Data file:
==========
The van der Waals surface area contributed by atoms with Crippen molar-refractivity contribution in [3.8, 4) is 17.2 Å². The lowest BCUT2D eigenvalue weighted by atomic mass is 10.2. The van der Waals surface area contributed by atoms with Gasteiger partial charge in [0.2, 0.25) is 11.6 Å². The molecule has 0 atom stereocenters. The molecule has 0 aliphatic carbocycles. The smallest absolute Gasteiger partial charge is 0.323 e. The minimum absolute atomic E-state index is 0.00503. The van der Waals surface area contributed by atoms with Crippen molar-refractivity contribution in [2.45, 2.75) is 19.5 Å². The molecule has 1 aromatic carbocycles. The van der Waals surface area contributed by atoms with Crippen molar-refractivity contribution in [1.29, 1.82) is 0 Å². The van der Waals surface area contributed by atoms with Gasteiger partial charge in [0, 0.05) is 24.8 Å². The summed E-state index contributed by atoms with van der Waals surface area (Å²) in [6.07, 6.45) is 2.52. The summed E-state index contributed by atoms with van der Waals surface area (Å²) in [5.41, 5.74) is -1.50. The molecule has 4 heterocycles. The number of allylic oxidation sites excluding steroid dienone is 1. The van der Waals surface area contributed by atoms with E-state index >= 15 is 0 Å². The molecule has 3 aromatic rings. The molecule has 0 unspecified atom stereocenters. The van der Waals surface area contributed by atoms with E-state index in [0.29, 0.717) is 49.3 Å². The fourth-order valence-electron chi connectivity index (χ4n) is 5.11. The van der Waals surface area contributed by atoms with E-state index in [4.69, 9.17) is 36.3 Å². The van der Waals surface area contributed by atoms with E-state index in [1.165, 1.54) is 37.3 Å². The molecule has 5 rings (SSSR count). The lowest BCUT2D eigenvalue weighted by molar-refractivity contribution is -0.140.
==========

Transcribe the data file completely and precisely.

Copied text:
The van der Waals surface area contributed by atoms with Crippen molar-refractivity contribution in [3.8, 4) is 17.2 Å². The lowest BCUT2D eigenvalue weighted by atomic mass is 10.2. The van der Waals surface area contributed by atoms with Gasteiger partial charge in [0.2, 0.25) is 11.6 Å². The molecule has 0 atom stereocenters. The molecule has 0 aliphatic carbocycles. The smallest absolute Gasteiger partial charge is 0.323 e. The minimum absolute atomic E-state index is 0.00503. The van der Waals surface area contributed by atoms with Crippen molar-refractivity contribution in [2.45, 2.75) is 19.5 Å². The molecule has 1 aromatic carbocycles. The van der Waals surface area contributed by atoms with Crippen molar-refractivity contribution in [1.29, 1.82) is 0 Å². The van der Waals surface area contributed by atoms with Gasteiger partial charge in [0, 0.05) is 24.8 Å². The summed E-state index contributed by atoms with van der Waals surface area (Å²) in [6.07, 6.45) is 2.52. The summed E-state index contributed by atoms with van der Waals surface area (Å²) in [5.41, 5.74) is -1.50. The molecule has 4 heterocycles. The number of allylic oxidation sites excluding steroid dienone is 1. The van der Waals surface area contributed by atoms with E-state index >= 15 is 0 Å². The molecule has 3 aromatic rings. The molecule has 0 unspecified atom stereocenters. The van der Waals surface area contributed by atoms with E-state index in [0.29, 0.717) is 49.3 Å². The fourth-order valence-electron chi connectivity index (χ4n) is 5.11. The van der Waals surface area contributed by atoms with E-state index in [4.69, 9.17) is 36.3 Å². The van der Waals surface area contributed by atoms with E-state index in [1.165, 1.54) is 37.3 Å². The molecule has 5 rings (SSSR count). The lowest BCUT2D eigenvalue weighted by molar-refractivity contribution is -0.140.